It’s nearly five months since I’ve written here which means that it’s five months since someone responded to one of my tweets in which I promoted my last blog post, alongside the image above (a detail from my ‘Sweet Nothings’ work). Someone I don’t know responded by sharing an image of their own next to mine, the implication being that what I’d posted was crap. It wasn’t clear whether they were referring to my work or what I’d written – no matter, really – everyone’s entitled to their opinion. But what did matter to me was that, out of all the blog posts and images I’ve ever posted and then shared on social media, criticism of this particular one, got to me – and hurt! It came from a deeply personal place.
I did my best to follow advice from the small handful of people I confided in – to ignore it and not give the perpetrator the satisfaction of knowing they’d upset me. My allies were right, I’m sure, but it’s hard to escape the absolute glaring irony of this situation: that work addressing the serious issues of young girls and women being silenced and discouraged to voice their opinions should be met with my own! And so, it feels right to at least acknowledge the comment left on Twitter, if only as a point of reference and to draw a line under it. This space has often provided me with a place to park things and move on.
By complete contrast, I’ve been involved in positive conversations with other artist bloggers, Elena Thomas and Stuart Mayes, over the past few weeks. Elena and Stuart, like myself, have been contributing to the a-n blogging platform for a number of years. In the midst of a massive house move, I’ve been grateful for sporadic snatches of communication with them and the opportunity to reflect on what writing these blog posts has meant (and continue to mean) to me, personally and we three, collectively. It’s led to some interesting questions and responses and with the help of Stephen Palmer, a-n Artists Network has just this week published an online Q&A article derived from these conversations. We celebrate 33 years of blogging between us and the article has prompted a number of comments from other long term bloggers on the a-n platform since it went online. Rob Turner is one of them and his comment caught my attention:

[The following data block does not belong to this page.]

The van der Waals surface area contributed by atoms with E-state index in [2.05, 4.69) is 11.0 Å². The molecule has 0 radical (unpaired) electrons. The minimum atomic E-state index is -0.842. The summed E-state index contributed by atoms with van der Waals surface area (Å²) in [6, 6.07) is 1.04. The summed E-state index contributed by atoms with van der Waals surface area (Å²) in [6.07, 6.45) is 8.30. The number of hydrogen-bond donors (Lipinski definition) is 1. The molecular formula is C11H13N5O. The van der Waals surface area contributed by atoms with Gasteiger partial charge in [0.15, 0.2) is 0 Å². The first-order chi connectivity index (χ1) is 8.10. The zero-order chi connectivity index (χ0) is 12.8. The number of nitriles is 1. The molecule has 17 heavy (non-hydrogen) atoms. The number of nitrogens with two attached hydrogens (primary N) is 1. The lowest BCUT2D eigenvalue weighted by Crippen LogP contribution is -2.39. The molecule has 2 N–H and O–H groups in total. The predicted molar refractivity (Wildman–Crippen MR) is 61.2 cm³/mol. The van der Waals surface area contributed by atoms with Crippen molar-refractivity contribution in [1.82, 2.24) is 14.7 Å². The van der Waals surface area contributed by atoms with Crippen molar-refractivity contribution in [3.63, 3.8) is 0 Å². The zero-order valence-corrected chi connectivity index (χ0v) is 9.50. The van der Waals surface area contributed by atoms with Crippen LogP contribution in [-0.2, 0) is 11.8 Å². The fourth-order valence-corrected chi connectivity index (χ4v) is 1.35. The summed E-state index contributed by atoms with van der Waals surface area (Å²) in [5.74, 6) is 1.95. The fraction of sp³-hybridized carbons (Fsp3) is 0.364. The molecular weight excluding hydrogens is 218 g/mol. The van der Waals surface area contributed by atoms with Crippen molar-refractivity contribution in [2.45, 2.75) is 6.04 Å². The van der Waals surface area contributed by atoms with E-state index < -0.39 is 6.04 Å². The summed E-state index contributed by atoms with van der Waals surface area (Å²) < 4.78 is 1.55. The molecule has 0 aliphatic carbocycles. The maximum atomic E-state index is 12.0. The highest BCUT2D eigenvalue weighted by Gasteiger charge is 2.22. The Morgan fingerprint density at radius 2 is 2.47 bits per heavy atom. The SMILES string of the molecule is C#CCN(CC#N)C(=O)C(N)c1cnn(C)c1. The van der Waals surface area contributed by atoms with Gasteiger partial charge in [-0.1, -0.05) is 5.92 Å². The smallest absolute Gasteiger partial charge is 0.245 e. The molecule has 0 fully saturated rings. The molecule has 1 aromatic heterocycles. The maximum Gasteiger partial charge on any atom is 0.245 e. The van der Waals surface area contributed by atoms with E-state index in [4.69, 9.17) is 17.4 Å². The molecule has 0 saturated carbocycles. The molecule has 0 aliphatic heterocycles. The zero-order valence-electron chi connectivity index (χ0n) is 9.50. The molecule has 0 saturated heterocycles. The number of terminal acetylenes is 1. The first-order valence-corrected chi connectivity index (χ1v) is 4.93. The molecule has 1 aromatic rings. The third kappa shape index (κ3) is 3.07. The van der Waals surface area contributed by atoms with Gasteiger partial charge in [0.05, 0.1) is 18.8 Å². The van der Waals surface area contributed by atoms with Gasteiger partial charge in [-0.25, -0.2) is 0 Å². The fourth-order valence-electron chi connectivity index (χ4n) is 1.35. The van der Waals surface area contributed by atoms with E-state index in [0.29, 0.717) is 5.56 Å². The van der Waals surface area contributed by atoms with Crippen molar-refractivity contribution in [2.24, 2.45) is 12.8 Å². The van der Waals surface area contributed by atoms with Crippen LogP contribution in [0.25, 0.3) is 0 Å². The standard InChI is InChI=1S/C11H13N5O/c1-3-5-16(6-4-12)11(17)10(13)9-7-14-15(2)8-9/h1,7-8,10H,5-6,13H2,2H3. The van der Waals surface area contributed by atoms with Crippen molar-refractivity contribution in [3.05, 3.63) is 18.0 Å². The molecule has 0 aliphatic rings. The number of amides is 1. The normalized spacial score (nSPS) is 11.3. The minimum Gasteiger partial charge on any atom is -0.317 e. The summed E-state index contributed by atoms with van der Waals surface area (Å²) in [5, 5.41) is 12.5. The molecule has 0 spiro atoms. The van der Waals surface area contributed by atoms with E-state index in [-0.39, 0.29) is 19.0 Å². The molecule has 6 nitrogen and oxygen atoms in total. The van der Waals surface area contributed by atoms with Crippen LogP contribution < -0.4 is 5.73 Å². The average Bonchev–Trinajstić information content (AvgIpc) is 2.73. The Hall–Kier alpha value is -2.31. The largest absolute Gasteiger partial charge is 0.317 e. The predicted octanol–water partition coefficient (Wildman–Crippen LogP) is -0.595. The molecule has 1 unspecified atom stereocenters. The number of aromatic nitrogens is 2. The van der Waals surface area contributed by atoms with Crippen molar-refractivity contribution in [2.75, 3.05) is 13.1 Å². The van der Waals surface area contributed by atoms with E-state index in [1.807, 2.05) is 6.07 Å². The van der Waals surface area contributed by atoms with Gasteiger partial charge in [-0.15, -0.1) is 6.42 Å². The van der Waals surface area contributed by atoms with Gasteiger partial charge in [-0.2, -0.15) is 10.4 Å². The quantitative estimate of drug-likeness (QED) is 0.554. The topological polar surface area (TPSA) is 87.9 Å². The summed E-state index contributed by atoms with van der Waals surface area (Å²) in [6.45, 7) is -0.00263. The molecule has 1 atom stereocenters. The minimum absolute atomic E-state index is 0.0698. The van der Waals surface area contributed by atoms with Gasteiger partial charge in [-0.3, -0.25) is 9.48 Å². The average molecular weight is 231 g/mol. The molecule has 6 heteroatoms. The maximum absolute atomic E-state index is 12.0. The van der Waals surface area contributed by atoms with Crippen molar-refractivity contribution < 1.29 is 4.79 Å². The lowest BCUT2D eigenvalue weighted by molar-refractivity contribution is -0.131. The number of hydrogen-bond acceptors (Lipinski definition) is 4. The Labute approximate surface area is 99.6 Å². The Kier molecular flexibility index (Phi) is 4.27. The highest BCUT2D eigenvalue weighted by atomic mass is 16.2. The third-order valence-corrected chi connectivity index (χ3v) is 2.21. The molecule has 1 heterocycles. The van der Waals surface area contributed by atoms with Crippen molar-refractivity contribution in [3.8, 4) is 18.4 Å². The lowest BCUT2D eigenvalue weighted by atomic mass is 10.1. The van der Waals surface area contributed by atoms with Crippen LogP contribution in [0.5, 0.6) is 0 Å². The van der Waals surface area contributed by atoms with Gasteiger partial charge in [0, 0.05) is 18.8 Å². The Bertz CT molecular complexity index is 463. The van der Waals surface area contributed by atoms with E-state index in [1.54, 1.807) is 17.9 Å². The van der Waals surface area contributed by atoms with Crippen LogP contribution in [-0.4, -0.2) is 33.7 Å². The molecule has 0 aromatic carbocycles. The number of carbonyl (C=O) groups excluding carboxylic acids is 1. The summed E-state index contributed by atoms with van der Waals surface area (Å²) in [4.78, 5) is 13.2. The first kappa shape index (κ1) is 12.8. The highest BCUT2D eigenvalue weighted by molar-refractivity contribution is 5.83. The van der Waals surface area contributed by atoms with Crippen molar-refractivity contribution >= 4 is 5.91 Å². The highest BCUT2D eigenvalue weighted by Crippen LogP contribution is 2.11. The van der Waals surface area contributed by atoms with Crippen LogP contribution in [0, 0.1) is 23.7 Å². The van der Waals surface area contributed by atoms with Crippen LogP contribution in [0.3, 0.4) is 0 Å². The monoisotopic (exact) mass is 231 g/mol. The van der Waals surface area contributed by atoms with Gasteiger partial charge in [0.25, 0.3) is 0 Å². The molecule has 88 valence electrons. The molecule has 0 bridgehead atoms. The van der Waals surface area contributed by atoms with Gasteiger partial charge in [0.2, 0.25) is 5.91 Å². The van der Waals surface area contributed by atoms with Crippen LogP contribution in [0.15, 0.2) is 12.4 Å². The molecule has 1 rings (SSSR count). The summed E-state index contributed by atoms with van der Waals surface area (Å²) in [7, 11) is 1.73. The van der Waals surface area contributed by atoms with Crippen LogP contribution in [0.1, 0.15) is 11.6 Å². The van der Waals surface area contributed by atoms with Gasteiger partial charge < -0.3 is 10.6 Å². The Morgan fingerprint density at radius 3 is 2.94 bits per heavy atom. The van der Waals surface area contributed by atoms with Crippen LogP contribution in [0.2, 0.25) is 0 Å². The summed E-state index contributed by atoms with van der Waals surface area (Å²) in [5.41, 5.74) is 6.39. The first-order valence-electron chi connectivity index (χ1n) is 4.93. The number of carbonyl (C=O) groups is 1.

‘The original a-n blogging platform was a nurturing safe environment for artists. People wore their hearts on their sleeves and much valuable capitol was gained from that.’
A ‘nurturing safe environment’ is exactly what the a-n blogging platform has been for me and I’m pleased to be able to share this Q&A article below, outlining my own and Elena and Stuart’s individual take on the benefits of long term blogging. It speaks volumes I think, about the huge advantages to be gained through being a part of the a-n blogging community, both past and present. Some conversations have already come out of it – our hope, collectively is that there might more to come.